Schools across Westman are losing a number of staff, programs and services heading into the 2019-20 school year.
Some school divisions blame reduced funding from the provincial government, inflation and their limited ability to tax those living in the municipality as key reasons for the cuts.
This, Tim DeRuyck said, has been the case in the Turtle Mountain School Division, which is losing two bus routes come September.
"Currently this year we have 20, and we’re reducing that to 18," the superintendent said. "There will be one less bus route in Killarney and one less in the Boissevain area, so there’s some saving there."
They saw a net reduction of approximately $120,000 in funding from the province for the upcoming school year, which they spread across the transportation, maintenance and operation and professional development budget to minimize the impact, he said.
Cutting back the maintenance and operation budget mean replacements that need to be completed in the division will take longer to finish.
"It could be upgrading a washroom, it could be replacing ceiling tiles, it could be replacing some concrete. It just means that we will have to work at our list a little — instead of getting seven things done, we’ll get six things."
For two years in a row they’ve received two per cent less in funding from the province, and if that continues, it’s going to start impacting staffing in schools, he said, which they’ve been trying to prevent from happening.
Rolling River School division is already in that situation.
Come September, they’re losing just over two full-time teaching positions, which they link directly to receiving less funding from the province.
"It’s minimal impact," said Rolling River Supt. Mary-Anne Ploshynsky. "How we do this is we look where there might be a smaller class size."
They’ve kept all their student and program specific educational assistants, and maintained all of their instructional programs.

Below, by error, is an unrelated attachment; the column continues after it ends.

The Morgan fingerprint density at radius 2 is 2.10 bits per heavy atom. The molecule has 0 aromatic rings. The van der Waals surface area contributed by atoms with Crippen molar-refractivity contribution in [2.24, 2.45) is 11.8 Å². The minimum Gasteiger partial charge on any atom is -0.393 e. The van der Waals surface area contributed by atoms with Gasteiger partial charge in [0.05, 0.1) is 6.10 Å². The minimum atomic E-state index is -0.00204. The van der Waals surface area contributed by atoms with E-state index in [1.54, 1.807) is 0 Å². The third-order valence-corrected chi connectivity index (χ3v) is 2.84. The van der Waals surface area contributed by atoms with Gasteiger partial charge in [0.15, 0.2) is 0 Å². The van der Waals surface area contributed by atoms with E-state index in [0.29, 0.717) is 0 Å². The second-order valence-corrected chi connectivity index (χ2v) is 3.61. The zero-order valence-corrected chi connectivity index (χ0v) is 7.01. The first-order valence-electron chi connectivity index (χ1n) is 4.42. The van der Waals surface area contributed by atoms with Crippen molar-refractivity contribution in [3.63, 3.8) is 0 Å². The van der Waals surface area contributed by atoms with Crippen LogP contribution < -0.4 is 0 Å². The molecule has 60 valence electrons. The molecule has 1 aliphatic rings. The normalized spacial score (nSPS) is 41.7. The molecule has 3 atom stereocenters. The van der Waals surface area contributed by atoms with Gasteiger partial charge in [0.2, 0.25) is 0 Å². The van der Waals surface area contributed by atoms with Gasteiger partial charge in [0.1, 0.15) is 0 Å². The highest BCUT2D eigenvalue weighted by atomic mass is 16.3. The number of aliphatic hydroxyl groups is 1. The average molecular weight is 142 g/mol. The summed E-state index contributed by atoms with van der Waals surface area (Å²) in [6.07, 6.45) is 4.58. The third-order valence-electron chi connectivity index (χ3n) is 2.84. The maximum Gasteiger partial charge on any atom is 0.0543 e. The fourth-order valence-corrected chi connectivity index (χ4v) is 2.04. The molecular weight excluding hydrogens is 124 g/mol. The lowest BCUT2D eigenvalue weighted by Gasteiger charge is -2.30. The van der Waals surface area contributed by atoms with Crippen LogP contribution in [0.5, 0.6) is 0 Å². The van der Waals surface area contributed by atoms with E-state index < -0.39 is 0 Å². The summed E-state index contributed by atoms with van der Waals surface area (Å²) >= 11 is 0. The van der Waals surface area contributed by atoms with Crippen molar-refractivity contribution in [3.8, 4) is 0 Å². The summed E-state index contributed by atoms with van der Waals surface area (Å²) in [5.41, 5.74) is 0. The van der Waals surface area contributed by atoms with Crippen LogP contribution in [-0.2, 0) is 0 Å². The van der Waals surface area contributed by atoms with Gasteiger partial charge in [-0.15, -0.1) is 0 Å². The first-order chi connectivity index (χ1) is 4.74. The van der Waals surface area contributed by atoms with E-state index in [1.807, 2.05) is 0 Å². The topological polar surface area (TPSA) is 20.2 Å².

Beautiful Plains School Division has also maintained all of its programming. They’ve kept all staff positions, but didn’t increase staffing with their growing student body to what they normally would have.
"It varies by school, but we’re understaffed from what we would normally have for our kids," said Beautiful Plains Supt. Jason Young.
Beautiful Plains has reduced its transportation and maintenance budget for the 2019-2020 year, with facility repairs being put off, and had to alter its bus replacement program. The program outlines how often to replace their buses.
"(What that means is) buses running with more kilometres and a little longer, and (we) hope that maintenance costs and repair costs don’t offset what we would have paid to replace a bus," Young said.
An increase in funding that didn’t keep pace with inflationary costs caused the division to make the reductions, he said, leading to having to make some tough decisions.
The Fort La Bosse School Division has also had to make some cuts, eliminating the junior kindergarten program for four-year-olds who were coming into their schools.
Without it, the transition into school might not be as smooth.
"The school readiness for those kids was much more, they were much more ready for school," said Fort La Bosse Supt. Barry Pitz. "I think their transition into our classrooms, into kindergarten was much more positive and much more progressive and I think they got off to better starts."
Fort La Bosse also had to cut alternative education classes in half. The classes are for students who are having difficulty in regular classes, and the alternative classes give them a different setting to cover course work. Although they’ll still be offered it in high schools, it likely won’t be for the same amount of time as it was before.
"I think it just puts more stress on those kids," Pitz said. "I think it was a comfortable place for them, a setting that they were more comfortable with versus having to go to scheduled classes from class to class."
The province directed divisions to cap increases to their local education property tax at two per cent for the 2019-20 school year, which caused them to have to make those reductions, he said.
"(We weren’t able) to address those pitfalls through local taxation."
The superintendents of the Park West School Division and Southwest Horizon School Division did not get back to The Sun before deadline on Wednesday.
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